If you have ever lived in India, as have I, or perhaps Japan, like my brother Steven, or in almost any other country in the world outside of the United States, you probably noticed that there are cultural differences. There are obvious differences, like the way a culture eats, for example. But then there are less obvious differences such as how a culture engages in bathroom etiquette. And here I am specifically referring to how people clean themselves after going to the bathroom.
This is something we are taught as children and will rarely get a chance to learn another option later on. Because, let’s face it, outside of a parent teaching their child how to clean their bottom, where else is this conversation culturally appropriate?
When I lived in South India, in an ashram, no less, I learned very quickly why there isn’t any toilet paper available. You don’t need it. But what you don’t necessarily learn at the same time, is that just using toilet paper is an incomplete and by itself, less healthy and less effective alternative. Many other countries, outside of the United States and India have water spray devices and toilet paper. This is another way that an American may come to question our ‘only toilet paper’ ways.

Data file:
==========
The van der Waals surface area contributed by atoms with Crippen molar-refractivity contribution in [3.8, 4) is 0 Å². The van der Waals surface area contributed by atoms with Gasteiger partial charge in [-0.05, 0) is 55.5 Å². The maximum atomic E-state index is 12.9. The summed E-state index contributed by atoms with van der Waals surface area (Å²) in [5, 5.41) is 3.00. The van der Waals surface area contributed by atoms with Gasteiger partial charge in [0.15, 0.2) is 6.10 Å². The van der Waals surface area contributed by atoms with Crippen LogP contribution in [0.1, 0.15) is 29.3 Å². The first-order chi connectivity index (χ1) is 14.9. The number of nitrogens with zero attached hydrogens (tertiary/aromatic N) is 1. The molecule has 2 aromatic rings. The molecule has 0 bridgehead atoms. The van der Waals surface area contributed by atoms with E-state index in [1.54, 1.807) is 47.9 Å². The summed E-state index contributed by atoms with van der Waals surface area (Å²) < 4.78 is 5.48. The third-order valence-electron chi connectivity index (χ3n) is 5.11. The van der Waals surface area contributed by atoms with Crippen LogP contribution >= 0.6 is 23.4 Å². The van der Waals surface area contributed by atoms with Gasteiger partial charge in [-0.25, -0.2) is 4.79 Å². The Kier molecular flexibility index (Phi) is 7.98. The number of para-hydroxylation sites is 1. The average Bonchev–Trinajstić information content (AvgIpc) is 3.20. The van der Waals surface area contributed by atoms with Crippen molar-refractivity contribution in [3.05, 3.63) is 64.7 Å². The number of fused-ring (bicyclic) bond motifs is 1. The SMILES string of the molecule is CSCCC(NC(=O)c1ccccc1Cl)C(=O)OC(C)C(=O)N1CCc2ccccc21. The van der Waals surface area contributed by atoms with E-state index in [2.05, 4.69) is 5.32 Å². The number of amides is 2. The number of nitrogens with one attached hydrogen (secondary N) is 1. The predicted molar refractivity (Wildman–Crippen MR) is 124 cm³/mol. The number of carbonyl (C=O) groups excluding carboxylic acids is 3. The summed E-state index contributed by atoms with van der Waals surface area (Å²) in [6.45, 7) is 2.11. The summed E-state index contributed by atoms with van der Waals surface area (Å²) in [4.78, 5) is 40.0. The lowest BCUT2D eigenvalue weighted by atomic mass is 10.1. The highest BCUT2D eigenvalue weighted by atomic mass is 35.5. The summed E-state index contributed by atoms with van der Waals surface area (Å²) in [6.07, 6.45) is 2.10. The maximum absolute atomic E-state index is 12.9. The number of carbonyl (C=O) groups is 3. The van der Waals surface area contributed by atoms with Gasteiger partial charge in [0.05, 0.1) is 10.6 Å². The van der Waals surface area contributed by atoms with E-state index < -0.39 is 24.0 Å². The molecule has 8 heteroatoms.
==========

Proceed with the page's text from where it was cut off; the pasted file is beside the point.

If you are an American reading this, I don’t expect to convince you to start washing your behind with your hand. Cultural note; in South India they only clean themselves with their left hand and only eat with their right.
We learn so much via contrast. When I went to India and started using water instead of paper I didn’t realize how much cleaner I was and felt. Coming back to America, however, I really noticed the difference. So much so that not using water to clean myself felt very incomplete and very uncomfortable.
Another thing that I don’t expect most Americans to do after reading this is to go out and get a spray attachment for their toilets. Although, that is an option.
So here is the solution that I came up with that is easy, simple and effective to do anywhere. Because once you clean yourself properly, I promise I will never want to go back and perhaps will wonder why an entire culture is walking around with less than ideal hygiene.
The technique is Dry, Wet, Dry, Dry. Since most bathrooms are designed with a toilet next to a sink, it is very easy to have your second wipe be wet toilet paper. I could go into the details of DWDD, but I think you get it. If the sink is not near by, like in some public stalls, plan ahead and wet some toilet paper to keep next to you before you sit down.
I will have to add this as a chapter to my book “You’re Fat, She’s Not” which covers important lifestyle topics like this one.
I will end this blog with the perfect Conan follow up video on the subject: